Main lenders reject STT €200m plan to keep grip on Eircom
STT'S bid to buy its way back into Eircom has been shot down by a creditors' committee, despite backing from the company's main union.
Lenders last night terminated talks with the Eircom owners, just five days after STT made a surprise bid to retain control of the company in return for a €200m investment.
Yesterday, an influential co-ordinating committee that represents Eircom's most senior or "first lien" lenders rejected the proposal out of hand, according to sources close to the negotiations.
The six-member committee represents some 200 lenders owed €2.36bn of the €3.7bn owed by Eircom.
Committee members and their advisers told STT that the offer will not even be put to the wider lender syndicate for a vote, because of the degree of negative feedback from them , according to people close to the situation.
The committee has now terminated talks with STT.
The core lenders' objection is to a "material adverse change" (MAC) clause contained in the STT proposal. It would protect STT's investment at the expense of lenders if Ireland leaves the euro next year.
All sides say leaving the euro is unlikely, but lenders described STT's decision to include the MAC clause "extremely unhelpful."
The rejection means STT and an employee share trust now risk losing control of Eircom within months, unless they come back with a changed bid that is acceptable to lenders.
Eircom's independent directors will meet next week to consider the latest developments.
The news will be a blow not only to the shareholders, but to the Communications Workers Union (CWU) that threw its weight behind the STT restructuring proposal.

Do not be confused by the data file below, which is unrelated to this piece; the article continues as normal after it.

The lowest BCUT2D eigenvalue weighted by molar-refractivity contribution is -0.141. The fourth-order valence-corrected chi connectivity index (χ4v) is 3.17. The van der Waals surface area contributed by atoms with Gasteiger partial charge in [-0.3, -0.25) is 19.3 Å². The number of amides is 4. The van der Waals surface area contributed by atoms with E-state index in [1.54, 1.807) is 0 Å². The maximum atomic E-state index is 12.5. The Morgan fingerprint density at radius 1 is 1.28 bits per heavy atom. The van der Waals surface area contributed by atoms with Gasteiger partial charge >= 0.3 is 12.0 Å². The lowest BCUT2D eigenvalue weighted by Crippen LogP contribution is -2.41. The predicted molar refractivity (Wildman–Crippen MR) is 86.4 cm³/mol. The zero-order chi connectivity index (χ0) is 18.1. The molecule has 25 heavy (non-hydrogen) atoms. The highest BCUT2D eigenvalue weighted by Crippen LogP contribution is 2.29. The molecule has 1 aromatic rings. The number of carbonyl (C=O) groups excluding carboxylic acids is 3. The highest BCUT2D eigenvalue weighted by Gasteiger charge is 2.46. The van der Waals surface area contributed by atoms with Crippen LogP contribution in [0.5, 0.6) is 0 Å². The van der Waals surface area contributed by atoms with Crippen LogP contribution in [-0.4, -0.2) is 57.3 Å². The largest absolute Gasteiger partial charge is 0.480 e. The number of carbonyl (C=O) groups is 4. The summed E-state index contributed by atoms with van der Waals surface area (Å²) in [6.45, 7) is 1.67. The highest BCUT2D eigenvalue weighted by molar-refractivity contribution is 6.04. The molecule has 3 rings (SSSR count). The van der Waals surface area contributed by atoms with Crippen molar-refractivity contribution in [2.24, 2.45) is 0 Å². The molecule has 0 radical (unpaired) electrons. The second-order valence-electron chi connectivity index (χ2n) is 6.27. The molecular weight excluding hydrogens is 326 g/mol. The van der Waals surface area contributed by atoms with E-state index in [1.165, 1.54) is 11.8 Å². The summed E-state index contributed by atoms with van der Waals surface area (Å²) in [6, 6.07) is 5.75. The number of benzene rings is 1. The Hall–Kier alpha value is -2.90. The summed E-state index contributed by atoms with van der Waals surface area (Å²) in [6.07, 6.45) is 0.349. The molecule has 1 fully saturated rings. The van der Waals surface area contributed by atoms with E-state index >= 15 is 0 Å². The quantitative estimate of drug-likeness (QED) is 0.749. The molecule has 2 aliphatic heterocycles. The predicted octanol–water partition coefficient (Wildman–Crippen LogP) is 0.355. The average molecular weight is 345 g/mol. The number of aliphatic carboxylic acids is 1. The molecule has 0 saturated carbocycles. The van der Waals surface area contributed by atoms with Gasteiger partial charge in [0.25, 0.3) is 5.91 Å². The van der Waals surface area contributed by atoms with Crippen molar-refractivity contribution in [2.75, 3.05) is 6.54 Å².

The CWU is the biggest union at Eircom.
Yesterday its general secretary Steve Fitzpatrick said STT's proposal should be implemented quickly in order to end the destabilising debt talks that have dragged on for more than a year.
"This (STT) proposal represents the best opportunity to rebuild Eircom and provide a secure future for its customers and its workforce. STT are the first telecommunications company to be involved in Eircom since its disastrous privatisation and there is little doubt that the company needs the industry know-how and technical ability that STT brings to the table," Fitzpatrick said in a statement.
If lenders had accepted an earlier, better bid put forward by STT in August the current impasse could have been avoided, he claimed.
The union is understood to have backed STT because it sees the Singapore state-owned shareholder as a strategic telecoms investors with expertise in the sector, unlike lenders that are the alternative owners for Eircom at this stage.
The union backed STT's proposal even though implementation of the plan would be almost certain to involve putting Eircom into examinership.
Examinership would not involve any additional risk to workers, beyond the current difficulties already being experienced, a source close to the unions said.